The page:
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National Bible Week 2007

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Today we begin our celebration of National Bible Week. National Bible Weeks began to be celebrated in the second half of the 1980s in the Philippines following a Synod on the Bible. There is some truth in the idea that we Filipinos only began to take the Scriptures seriously after that National Synod, and we are now enjoying its fruits. Finally, Dei Verbum’s mandate to make the Scriptures more accessible is bearing fruit in the Philippine Church.

Filipino Catholics today, especially the young ones, don’t realize how fortunate they are now. I still remember the time when our religion teacher assigned us students to bring copies of the Bible to school. I told my mom that I needed a Bible and she told me not to worry since she knew someone who can lend us a copy. The next day, she gave me a tattered well-used King James Version to bring to school. When I got to school, I found out that my classmates had new copies of the RSV Confraternity edition. It had “Catholic edition” printed on the front page. My copy of the Bible didn’t have “Catholic edition” printed on its cover, and that made me wonder.

My mom though raised a Catholic wasn’t so keen on buying Bibles. She is one of those who would prefer reading from the Catholic prayer book she received as a gift on her first communion from a “holy” Irish missionary. For her, going to Church and praying her novena was enough. When I used my weekly allowances to buy a three volume illustrated (that is, “comics-type”) Bible she got so mad that she refused to give me an allowance for a month.

The first real copy of the Bible that I owned was a Good News Bible New Testament given to me by a non-Catholic friend sometime in 1978. It was when I got into the College — in 1979 — when I was able to purchase the Good News Bible (both OT and NT). It was the version of the Bible that I was using during my first two years in College; it was the cheapest and the most popular. When I entered the novitiate in 1982, I was able to acquire a copy of the New American Bible and read it through for the first time (I didn’t understand much then, since the rule for novices was “Just read even if you don’t understand.”). The following year, I began using the Jerusalem Bible for my studies in theology.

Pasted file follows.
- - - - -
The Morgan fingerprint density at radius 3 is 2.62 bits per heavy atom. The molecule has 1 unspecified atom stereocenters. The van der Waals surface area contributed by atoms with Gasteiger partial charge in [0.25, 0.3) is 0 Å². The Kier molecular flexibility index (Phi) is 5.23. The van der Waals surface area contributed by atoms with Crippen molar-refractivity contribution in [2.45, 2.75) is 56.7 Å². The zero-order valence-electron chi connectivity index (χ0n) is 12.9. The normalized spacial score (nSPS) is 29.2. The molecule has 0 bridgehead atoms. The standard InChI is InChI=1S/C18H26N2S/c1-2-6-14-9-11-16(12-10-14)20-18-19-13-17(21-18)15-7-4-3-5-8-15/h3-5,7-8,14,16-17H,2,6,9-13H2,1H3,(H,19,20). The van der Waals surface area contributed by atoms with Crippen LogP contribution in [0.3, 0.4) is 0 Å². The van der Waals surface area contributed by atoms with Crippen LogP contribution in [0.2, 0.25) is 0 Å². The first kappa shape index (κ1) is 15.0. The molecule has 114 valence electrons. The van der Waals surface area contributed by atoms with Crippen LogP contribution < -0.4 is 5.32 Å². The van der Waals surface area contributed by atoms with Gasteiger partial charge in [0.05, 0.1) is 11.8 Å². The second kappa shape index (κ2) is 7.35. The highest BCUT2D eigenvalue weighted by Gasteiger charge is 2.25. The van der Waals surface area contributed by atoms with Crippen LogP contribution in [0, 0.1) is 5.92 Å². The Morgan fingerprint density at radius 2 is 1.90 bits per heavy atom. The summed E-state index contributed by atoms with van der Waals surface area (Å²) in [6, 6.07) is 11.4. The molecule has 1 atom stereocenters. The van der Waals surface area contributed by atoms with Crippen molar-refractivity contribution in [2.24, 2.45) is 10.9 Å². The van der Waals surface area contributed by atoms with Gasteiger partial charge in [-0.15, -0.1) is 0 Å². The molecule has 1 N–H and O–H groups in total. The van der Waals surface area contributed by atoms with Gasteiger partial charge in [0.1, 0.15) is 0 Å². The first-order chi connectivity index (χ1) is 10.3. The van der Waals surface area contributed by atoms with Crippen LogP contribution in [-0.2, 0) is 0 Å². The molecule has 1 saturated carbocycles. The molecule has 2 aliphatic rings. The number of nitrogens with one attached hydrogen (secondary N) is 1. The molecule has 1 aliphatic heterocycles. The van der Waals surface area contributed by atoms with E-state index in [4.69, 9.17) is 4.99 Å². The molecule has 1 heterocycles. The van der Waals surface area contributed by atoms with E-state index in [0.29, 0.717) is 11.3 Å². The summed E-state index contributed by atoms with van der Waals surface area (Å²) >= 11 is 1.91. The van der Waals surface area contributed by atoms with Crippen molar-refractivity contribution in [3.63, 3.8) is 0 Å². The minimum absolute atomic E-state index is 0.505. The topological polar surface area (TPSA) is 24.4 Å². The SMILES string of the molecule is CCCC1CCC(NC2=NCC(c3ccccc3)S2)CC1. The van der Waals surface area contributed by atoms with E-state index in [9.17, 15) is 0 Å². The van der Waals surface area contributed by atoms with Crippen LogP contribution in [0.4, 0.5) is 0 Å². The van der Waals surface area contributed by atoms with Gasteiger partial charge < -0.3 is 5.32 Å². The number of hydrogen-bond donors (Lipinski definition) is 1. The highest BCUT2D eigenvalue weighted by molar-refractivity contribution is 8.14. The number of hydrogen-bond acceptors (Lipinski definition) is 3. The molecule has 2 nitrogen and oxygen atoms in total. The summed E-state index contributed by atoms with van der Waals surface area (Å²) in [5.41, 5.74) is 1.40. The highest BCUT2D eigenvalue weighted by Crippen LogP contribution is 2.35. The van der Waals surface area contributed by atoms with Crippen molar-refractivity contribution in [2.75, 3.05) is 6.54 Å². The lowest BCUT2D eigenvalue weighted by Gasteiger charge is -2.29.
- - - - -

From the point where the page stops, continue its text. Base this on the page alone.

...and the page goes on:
Nowadays, a complete version of the Bible is so cheap that one can buy two different versions of it at the same time. One can now buy a copy of the NAB for 320 PHP. An SMS prepaid card in comparison costs 300 PHP and it is used up in a week or two; a cheap pair of jeans costs about 700-800 PHP. And Bibles are sold practically in any bookstore, unlike in the 1970s when one had to go to a specific Catholic bookstore to get a copy of it.

We Filipino Catholics are very fortunate now that we have access to the Scriptures. One of the problems we still have is the aspect of familiarity with the Scriptures. Perhaps now that the Philippine Church has made a special commitment to the building up of our parishes into BECs that Filipinos will become more and more familiar witht he riches of Scriptures. The BEC, together with the various Catholic movements and organizations largely inspired by charismatic prayer groups that have sprung up from the late 1970s onwards will — I think — help the Filipino Catholic appreciate the reading of the Scriptures and make it a part of his/her life in Christ.

Originally posted 2007-01-28 21:24:01. Republished by Blog Post Promoter

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